Posted by: ritagone | June 29, 2016

Making Metaphors Work For You

metaphor         Here’s a Seth Godin blog that I love, because it has to do with the use of words. I don’t think we stop often enough to ponder how we use the English language to its best as a resource, but Godin often helps us to do just that. If his writing can help us to articulate better both verbally and in writing to others around us, that’s a great achievement.

         So I encourage you to spend a few minutes thinking about what he’s saying here, and enhance your vocabulary this week by using a few new metaphors. The world will certainly be your oyster. (And yes, that’s a metaphor!)

 

 

Metaphors aren’t true

But they’re useful.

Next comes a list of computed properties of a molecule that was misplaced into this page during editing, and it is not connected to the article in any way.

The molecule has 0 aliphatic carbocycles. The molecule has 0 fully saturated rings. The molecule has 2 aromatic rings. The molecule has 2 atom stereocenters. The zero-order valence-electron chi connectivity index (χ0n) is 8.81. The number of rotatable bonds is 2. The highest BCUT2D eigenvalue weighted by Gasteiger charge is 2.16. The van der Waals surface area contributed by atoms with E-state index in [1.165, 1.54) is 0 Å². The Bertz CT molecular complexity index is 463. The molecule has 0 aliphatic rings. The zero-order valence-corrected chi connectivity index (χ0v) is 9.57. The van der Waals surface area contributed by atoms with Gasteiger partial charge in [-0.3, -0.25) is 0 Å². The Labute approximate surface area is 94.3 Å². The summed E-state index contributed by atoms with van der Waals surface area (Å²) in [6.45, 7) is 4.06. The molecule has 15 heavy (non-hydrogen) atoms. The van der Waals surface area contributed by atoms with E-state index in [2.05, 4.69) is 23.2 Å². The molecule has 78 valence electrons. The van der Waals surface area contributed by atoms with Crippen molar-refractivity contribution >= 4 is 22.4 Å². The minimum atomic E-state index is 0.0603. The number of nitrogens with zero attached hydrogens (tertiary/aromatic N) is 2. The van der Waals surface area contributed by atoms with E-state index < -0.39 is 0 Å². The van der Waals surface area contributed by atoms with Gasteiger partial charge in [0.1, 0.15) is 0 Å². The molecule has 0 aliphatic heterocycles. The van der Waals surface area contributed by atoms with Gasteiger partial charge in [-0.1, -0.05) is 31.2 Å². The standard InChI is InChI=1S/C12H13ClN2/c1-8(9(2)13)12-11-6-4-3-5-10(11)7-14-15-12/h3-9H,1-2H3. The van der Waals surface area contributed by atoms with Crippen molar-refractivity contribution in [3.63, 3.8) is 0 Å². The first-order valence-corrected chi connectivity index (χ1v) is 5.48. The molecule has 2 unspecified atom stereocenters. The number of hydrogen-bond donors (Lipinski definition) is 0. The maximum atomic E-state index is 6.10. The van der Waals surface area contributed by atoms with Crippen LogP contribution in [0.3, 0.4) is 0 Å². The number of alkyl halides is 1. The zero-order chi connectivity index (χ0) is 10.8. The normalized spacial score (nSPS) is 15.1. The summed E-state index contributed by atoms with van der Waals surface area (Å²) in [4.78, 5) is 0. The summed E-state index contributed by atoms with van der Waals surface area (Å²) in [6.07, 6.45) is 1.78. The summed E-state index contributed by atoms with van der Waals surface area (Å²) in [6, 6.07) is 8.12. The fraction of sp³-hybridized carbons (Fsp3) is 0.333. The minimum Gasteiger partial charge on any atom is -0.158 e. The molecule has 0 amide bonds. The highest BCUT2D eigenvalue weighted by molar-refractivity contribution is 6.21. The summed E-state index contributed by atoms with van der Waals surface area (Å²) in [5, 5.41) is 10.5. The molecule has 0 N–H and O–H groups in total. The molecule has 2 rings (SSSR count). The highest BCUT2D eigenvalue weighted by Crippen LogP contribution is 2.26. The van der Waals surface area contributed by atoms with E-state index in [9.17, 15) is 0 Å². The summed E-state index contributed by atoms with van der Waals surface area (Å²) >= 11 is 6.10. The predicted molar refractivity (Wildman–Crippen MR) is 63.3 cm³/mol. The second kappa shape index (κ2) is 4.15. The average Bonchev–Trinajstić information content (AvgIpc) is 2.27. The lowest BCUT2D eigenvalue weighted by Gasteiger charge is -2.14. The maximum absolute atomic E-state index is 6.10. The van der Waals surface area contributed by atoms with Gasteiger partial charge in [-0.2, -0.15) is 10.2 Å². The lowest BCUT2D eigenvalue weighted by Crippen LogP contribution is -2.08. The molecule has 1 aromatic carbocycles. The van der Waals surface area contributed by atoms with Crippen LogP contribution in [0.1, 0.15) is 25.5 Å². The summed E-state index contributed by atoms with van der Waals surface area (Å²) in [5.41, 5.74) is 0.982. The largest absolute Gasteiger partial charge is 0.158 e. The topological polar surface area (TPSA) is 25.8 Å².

That’s why professionals use them to teach, to learn and to understand.

A metaphor takes what we know and uses it as a lever to understand something else. And the only way we can do that is by starting with the true thing and then twisting it into a new thing, a thing we’ll be able to also understand.

(Of course, a metaphor isn’t actually a lever, a physical plank of wood that has a fulcrum, which is precisely my point).

The difference between the successful professional and the struggling amateur can often be seen in their respective facility with metaphor. The amateur struggles to accept that metaphor is even acceptable (“are atoms actually building blocks?”) or can’t find the powerful analogy needed to bring home the concept. Because all metaphors aren’t actually true, it takes confidence to use them well.

If you’re having trouble understanding a disconnect, or are seeking to explain why something works or doesn’t, begin with a metaphor. “Why is this new thing a lot like that understood thing…”

Metaphors aren’t true, but they work.
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